Parsley, the salt of the vegetable kingdom

I do a lot of interviews and that means press people are always asking me to state preferences that I would never think about in real life: what’s your favorite soup? Where’s your favorite toast? What’s your favorite kitchen implement? And the one question to rule them all, the one question that pops up in every single interview: what’s your favorite ingredient? I’ve never sat around arranging and re-arranging ingredients in a complicated but graphically appealing personal preference chart, but after getting this “What’s your favorite ingredient?” question five million times I’ve finally realized the answer. My favorite ingredient? The one I use more than any other? The one I use in almost every single dish? The one I find myself buying by the case every week? Parsley.


Before I opened Dirt Candy, I’d never thought much about parsley. It was those little dried-up green bits sprinkled around a plate, the curly stalks stuck on top of terrible dishes of Italian food you used to eat when you flew on airplanes. It’s a non-entity, an un-vegetable, the least exciting herb in the Kingdom of Herbs and Spices. But it has become my go-to ingredient at Dirt Candy.

I love greens, and I love that herbaceous, green, springtime flavor that a lot of vegetables have. But sometimes, especially in winter, they don’t have it. They lack that green punch that I want to squeeze out of them. They’re not as green as I want them to be. The vegetables taste less, well, vegetabley. Enter parsley. Just as a spritz of citrus brightens flavors in a dish without overwhelming them, flat leaf parsley (not the curly kind) brightens that green flavor without overpowering the vegetable’s original taste. It’s the citrus of the herb world, a flavor enhancer that truly enhances, not replaces.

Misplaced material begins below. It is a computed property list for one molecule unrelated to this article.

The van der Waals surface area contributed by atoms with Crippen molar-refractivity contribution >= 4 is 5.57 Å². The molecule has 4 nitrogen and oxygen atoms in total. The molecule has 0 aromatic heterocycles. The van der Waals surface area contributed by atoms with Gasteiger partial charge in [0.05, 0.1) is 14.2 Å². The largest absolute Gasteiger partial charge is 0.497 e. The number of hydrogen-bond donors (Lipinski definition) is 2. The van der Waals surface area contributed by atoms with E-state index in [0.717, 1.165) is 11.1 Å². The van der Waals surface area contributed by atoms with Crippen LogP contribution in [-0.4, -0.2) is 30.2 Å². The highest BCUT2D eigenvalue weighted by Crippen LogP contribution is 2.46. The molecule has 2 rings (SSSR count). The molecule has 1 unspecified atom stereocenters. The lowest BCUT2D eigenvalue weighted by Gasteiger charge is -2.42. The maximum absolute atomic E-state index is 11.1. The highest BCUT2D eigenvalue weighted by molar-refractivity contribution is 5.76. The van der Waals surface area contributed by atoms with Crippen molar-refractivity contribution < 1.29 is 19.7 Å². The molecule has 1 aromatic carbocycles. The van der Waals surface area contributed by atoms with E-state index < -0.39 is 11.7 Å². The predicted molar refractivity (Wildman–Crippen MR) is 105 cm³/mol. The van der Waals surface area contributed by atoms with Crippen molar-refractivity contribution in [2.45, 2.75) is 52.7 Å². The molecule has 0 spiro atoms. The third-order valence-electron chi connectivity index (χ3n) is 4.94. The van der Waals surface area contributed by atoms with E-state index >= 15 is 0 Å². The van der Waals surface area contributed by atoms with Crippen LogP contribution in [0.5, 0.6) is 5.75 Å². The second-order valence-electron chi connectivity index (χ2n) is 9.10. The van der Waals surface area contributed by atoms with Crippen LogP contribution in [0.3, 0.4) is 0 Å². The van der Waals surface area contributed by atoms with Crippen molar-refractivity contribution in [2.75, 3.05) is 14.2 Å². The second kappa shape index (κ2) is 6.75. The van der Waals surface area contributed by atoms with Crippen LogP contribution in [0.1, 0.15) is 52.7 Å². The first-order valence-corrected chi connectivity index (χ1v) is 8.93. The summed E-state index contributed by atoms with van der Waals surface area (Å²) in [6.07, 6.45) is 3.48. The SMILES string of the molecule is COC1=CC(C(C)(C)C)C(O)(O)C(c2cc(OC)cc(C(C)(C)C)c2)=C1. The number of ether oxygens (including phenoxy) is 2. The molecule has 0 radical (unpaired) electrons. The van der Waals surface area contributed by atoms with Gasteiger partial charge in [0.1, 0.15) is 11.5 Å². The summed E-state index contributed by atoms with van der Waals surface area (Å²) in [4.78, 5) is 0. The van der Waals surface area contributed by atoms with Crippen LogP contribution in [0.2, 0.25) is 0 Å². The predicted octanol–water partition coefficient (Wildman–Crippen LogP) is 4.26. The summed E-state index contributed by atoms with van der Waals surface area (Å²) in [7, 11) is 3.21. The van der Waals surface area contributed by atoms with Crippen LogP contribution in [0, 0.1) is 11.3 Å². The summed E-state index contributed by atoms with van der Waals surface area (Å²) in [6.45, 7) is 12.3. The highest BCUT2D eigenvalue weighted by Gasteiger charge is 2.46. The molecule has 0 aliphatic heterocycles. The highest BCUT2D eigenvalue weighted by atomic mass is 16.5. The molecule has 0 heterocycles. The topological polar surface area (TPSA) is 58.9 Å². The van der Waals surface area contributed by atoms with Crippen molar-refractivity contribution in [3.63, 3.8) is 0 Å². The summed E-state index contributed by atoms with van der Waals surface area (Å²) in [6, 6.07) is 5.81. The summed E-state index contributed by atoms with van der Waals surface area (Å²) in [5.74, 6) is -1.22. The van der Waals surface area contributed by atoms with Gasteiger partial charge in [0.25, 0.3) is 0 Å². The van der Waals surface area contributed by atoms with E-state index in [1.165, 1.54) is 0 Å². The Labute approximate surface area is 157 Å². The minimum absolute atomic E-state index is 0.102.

I throw it into my stocks, stem and all, to add freshness. I blend it into oils all the time and I throw it on top of dishes, chopped up and sprinkled over them like confetti, sometimes hidden by sexier looking microgreens, but always adding its own unbeatable herbaceous brightness. I even throw it into a pan with some olive oil, along with garlic and onions, at the start of a dish, before getting down to serious cooking.

As long as it’s properly cleaned (because it’s an herb that often shows up looking like it’s been rolling around in the mud like a dog) parsley is the most versatile ingredient in my kitchen. Chefs often “finish” a dish with a dash of salt or one last bit of butter to tweak the flavor before it goes out to a table, sort of like that final blast of hairspray for a pageant competitor. To that arsenal, I’ve now added a last fistful of parsley, an herb that I never really thought about before, but that has become the underwear of my kitchen: I wouldn't dream of going anywhere without it.